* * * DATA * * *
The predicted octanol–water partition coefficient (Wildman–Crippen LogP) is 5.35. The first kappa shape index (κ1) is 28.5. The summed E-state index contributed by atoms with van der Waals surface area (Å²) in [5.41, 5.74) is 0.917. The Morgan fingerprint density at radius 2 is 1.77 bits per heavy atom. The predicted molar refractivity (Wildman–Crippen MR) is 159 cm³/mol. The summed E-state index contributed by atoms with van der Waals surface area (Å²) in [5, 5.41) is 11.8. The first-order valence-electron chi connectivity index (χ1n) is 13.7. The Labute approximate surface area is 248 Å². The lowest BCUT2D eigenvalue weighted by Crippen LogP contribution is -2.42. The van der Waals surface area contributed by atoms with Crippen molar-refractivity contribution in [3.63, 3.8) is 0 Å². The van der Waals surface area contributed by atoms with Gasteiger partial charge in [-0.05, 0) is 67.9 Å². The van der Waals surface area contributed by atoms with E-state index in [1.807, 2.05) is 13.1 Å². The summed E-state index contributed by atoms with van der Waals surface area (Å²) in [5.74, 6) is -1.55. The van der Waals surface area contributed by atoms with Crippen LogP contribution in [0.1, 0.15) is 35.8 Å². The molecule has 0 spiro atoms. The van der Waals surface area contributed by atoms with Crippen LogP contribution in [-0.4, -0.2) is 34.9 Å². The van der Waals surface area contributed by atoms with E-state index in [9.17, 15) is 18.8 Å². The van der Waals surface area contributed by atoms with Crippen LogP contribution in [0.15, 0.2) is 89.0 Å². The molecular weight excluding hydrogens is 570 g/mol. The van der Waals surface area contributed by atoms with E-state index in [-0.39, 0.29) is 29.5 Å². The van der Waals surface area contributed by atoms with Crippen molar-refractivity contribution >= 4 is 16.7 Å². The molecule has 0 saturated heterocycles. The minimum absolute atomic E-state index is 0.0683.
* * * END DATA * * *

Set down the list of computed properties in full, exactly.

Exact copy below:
The predicted octanol–water partition coefficient (Wildman–Crippen LogP) is 5.35. The first kappa shape index (κ1) is 28.5. The summed E-state index contributed by atoms with van der Waals surface area (Å²) in [5.41, 5.74) is 0.917. The Morgan fingerprint density at radius 2 is 1.77 bits per heavy atom. The predicted molar refractivity (Wildman–Crippen MR) is 159 cm³/mol. The summed E-state index contributed by atoms with van der Waals surface area (Å²) in [5, 5.41) is 11.8. The first-order valence-electron chi connectivity index (χ1n) is 13.7. The Labute approximate surface area is 248 Å². The lowest BCUT2D eigenvalue weighted by Crippen LogP contribution is -2.42. The van der Waals surface area contributed by atoms with Crippen molar-refractivity contribution in [3.63, 3.8) is 0 Å². The van der Waals surface area contributed by atoms with Gasteiger partial charge in [-0.05, 0) is 67.9 Å². The van der Waals surface area contributed by atoms with E-state index in [1.807, 2.05) is 13.1 Å². The summed E-state index contributed by atoms with van der Waals surface area (Å²) in [5.74, 6) is -1.55. The van der Waals surface area contributed by atoms with Crippen LogP contribution in [0.1, 0.15) is 35.8 Å². The molecule has 0 spiro atoms. The van der Waals surface area contributed by atoms with Crippen LogP contribution in [-0.4, -0.2) is 34.9 Å². The van der Waals surface area contributed by atoms with E-state index in [9.17, 15) is 18.8 Å². The van der Waals surface area contributed by atoms with Crippen LogP contribution in [0.15, 0.2) is 89.0 Å². The molecular weight excluding hydrogens is 570 g/mol. The van der Waals surface area contributed by atoms with E-state index in [-0.39, 0.29) is 29.5 Å². The van der Waals surface area contributed by atoms with Crippen molar-refractivity contribution >= 4 is 16.7 Å². The molecule has 0 saturated heterocycles. The minimum absolute atomic E-state index is 0.0683.